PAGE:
On the other hand, when we had mid 30's at night and mid 40's to low 50's for highs during the last cold spell, mine just shut down.

Axel

The above followup was added by Axel on March 17, 2006 at 10:41 am PST.


not cold Jason

Jason,


Youget much hotter days than me in summer, and your average temps are not that much different. But even if it is temperature, this does not explain why my plants still fruit through the winter. My winters are WAY colder than your summers... there must be some other reason.

I should say also that my plants are not seasonal. They flower/fruit sporadically, there is a more or less constant supply from the plants, but I've got about 40 of them, and they are not all at the same fruiting stage at the same time.

The above followup was added by Ben on March 17, 2006 at 12:08 am PST.


male and female?

I am new to this, but I thought that at least the real Papayas needs several plants to ensure fruit (male/female), is that same for some Babacos? Carica pubescens, pentagona?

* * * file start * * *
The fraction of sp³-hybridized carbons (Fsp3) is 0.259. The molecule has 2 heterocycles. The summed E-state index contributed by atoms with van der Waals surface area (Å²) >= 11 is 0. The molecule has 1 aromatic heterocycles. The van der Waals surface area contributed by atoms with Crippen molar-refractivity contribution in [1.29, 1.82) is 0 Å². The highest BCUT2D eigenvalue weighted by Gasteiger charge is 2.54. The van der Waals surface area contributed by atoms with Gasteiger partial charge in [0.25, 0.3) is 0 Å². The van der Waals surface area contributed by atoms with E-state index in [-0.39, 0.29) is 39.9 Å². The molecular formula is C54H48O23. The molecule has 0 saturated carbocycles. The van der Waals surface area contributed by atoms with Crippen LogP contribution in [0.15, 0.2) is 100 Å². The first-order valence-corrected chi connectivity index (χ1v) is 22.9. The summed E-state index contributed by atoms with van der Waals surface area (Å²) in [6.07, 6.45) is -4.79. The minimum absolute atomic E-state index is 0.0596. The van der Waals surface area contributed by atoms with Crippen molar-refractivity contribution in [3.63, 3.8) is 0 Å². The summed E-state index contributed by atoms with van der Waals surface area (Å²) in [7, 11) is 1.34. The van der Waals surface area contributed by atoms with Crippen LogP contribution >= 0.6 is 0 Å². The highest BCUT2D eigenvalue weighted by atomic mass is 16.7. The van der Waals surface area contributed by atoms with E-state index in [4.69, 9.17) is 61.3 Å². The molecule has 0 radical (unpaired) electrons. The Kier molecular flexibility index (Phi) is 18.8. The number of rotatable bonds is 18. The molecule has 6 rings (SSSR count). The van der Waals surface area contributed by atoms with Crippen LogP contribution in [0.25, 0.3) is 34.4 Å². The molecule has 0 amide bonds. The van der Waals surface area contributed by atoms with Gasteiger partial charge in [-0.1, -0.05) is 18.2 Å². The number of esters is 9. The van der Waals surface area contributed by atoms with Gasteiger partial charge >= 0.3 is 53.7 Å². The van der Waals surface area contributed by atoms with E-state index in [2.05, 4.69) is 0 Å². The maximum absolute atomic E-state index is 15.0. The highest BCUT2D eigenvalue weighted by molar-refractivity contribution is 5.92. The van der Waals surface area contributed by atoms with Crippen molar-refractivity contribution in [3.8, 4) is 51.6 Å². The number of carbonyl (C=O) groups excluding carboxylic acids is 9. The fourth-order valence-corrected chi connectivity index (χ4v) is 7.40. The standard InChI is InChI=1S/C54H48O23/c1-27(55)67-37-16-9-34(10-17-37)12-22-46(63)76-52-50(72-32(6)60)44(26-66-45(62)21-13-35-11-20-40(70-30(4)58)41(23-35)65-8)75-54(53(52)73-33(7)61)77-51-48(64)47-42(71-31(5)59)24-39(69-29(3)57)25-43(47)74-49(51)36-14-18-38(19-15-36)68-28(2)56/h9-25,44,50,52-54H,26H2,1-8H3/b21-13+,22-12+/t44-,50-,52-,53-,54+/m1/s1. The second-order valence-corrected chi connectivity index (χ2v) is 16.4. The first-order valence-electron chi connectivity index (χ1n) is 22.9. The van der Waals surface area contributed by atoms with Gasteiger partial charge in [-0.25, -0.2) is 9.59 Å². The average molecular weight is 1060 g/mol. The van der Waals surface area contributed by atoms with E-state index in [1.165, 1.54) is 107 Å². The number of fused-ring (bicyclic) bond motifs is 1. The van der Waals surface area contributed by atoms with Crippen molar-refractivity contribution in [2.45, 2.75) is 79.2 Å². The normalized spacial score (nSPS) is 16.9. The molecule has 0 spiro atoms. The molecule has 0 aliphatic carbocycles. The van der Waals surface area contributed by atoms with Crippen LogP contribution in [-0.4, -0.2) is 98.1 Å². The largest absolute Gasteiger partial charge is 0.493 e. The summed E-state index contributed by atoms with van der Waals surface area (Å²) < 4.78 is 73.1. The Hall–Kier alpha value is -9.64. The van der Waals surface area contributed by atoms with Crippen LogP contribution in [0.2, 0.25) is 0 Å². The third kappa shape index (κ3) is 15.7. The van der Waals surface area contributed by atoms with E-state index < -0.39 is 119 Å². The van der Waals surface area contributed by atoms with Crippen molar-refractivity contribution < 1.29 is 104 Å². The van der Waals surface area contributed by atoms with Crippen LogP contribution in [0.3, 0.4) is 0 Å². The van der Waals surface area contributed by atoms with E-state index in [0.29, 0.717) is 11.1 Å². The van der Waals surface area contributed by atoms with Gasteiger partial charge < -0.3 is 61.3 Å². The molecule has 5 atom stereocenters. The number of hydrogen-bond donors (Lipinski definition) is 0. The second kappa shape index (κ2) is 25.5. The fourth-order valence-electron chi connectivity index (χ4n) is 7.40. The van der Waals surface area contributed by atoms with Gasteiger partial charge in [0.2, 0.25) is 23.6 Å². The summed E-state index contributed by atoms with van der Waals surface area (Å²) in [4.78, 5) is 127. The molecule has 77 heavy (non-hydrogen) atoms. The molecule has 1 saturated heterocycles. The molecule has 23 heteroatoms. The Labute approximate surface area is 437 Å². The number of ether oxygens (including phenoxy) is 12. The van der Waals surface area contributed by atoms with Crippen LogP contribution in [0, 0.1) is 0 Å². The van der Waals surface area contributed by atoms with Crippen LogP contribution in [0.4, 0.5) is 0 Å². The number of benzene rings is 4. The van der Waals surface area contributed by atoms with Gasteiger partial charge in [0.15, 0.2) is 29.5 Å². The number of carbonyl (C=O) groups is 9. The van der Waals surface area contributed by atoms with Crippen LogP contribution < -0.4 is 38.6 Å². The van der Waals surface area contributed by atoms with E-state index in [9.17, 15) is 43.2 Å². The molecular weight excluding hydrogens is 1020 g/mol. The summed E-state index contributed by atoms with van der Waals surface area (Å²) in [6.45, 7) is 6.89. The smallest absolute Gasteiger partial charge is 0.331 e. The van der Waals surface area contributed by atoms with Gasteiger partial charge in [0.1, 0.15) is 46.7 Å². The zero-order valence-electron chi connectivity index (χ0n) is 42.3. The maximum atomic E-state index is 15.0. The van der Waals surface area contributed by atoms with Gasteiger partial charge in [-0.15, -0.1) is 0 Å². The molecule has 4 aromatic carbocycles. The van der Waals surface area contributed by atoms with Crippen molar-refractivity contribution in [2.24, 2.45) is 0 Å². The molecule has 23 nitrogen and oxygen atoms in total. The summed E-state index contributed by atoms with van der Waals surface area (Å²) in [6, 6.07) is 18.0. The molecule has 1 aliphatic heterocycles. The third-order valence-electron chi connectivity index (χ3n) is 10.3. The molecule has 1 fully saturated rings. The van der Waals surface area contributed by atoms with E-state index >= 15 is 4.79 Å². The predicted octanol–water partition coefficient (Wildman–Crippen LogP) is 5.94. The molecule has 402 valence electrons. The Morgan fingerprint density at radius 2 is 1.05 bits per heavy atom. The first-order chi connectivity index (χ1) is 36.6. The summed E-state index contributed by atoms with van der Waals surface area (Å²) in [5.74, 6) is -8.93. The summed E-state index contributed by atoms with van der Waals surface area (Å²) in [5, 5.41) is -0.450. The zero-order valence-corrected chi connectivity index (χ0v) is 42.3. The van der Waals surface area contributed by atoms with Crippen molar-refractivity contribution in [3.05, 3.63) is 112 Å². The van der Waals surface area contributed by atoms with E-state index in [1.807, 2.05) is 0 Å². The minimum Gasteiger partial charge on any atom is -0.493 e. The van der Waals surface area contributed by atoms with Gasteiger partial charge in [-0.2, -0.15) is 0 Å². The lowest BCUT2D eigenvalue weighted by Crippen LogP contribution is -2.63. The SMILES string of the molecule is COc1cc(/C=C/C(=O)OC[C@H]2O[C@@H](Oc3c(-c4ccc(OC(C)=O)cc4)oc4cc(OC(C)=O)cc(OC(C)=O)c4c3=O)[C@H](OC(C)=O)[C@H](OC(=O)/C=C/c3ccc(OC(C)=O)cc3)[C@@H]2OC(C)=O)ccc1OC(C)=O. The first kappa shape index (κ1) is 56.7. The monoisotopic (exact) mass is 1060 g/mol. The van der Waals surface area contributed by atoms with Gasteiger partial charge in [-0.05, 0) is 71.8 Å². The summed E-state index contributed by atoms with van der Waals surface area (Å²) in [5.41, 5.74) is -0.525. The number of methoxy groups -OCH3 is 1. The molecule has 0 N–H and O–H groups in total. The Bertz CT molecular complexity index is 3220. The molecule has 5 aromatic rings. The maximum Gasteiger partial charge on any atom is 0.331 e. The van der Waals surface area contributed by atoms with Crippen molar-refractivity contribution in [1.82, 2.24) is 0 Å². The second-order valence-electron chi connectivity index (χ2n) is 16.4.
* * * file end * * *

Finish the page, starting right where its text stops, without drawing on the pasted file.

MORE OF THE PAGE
carlo

The above followup was added by carlo on March 17, 2006 at 12:56 am PST.


babaco

Geez, this topic seems to have generated a lot of discussion. Thanks for all the great information.

After checking up on my babaco yesterday, I have not noticed any insects on the plant so that seems to be good. On the other hand, I noticed something new. One of the leaves seem to be drying out from the middle. I don't know how to explain it. It seems to be drying out between the veins. I'll see if I can get a picture of it.

The above followup was added by Franklin on March 17, 2006 at 4:49 pm PST.


Ben

Mine don't even grow in winter and lose 90% of their leaves, I don't know how the flowers self pollinate on babacos do they need any kind of insect or does each and every flower turn to fruit no matter what? (am I going to have to run around pollinating babacos?)